Apple yesterday sought formal approval of the deal, and the European Commission said today that it will make a decision by April 23 – though not necessarily a final one …
Reuters reports that the issue was referred to the EU competition agency after seven European countries asked it to take charge of the investigation.
If it seems odd that the purchase of a relatively small company should lead to an antitrust investigation, that’s because a deal which is small in financial terms could have big implications in data terms. As we noted at the time:
Apple of course has shedloads of data about Apple customers through both iTunes downloads and Apple Music streams, but getting its hands on Shazam’s data broadens its reach both by platform – namely, incorporating Android users – and by market. Apple Music operates in a limited number of countries, while Shazam is global.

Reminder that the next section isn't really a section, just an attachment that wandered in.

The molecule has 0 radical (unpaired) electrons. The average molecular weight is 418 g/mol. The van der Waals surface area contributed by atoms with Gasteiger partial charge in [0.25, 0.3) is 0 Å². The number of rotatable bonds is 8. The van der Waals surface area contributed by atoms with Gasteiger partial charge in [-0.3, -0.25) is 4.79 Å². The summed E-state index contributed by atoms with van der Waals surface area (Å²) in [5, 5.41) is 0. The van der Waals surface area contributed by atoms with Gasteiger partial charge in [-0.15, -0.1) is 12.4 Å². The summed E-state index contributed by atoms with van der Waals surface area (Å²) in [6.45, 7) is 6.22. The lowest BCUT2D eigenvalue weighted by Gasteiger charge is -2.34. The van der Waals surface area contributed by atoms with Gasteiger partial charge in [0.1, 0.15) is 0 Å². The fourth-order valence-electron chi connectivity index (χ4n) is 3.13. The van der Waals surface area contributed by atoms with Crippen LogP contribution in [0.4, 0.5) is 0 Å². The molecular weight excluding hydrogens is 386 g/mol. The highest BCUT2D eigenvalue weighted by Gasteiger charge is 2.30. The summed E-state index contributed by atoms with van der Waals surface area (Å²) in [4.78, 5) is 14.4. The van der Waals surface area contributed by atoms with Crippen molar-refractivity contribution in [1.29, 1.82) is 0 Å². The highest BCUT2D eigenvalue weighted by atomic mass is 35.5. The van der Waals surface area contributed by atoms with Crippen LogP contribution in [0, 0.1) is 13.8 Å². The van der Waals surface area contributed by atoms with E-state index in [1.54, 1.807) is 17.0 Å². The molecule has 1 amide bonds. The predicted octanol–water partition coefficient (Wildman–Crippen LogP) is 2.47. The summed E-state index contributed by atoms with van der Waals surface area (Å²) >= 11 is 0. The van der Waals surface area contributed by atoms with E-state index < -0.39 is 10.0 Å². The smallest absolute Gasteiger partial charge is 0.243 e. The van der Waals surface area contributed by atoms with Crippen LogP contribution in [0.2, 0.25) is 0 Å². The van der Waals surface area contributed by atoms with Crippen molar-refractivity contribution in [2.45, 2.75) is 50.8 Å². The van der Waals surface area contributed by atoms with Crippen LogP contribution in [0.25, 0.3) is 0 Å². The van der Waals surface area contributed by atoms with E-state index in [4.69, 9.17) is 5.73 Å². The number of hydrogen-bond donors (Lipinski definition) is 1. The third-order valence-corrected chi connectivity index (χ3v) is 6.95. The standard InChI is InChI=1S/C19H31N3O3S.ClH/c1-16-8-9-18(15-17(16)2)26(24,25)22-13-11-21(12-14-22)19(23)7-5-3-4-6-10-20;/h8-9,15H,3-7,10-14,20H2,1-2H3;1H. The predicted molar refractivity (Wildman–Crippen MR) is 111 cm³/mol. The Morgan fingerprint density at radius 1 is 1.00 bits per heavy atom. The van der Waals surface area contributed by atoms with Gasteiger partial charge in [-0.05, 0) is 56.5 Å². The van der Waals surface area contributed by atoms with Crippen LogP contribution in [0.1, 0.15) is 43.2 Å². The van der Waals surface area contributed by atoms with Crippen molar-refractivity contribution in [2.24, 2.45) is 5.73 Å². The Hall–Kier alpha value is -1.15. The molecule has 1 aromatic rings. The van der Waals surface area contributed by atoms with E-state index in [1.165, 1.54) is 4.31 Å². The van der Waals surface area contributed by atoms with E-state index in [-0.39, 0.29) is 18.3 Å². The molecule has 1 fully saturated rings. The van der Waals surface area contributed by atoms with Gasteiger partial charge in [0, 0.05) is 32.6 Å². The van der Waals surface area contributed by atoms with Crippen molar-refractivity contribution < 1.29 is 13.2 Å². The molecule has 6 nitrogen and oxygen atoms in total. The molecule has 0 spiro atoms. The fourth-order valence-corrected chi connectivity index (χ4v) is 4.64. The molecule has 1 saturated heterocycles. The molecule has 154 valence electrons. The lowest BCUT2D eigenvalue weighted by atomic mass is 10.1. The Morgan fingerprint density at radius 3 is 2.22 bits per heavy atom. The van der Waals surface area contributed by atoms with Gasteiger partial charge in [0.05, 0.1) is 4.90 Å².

Apple would not only gain access to that data itself, but its ownership of the company would prevent others doing the same.
One of the most underrated aspects of Shazam’s business, according to an investor, is that Shazam offers an analytic control center — a “dashboard” — for music industry professionals. Record labels and executives have learned to rely on it to discover songs that are starting to get popular.
So the EU considers it a non-trivial deal.
Although the Commission has promised a decision by April 23, that may just be an interim one.
The Commission, which has previously expressed concerns about big companies acquiring small but data-rich rivals, can clear the deal with or without conditions or open a four-month long investigation.
If it opts for the latter course, a final decision may not be reached until the summer.
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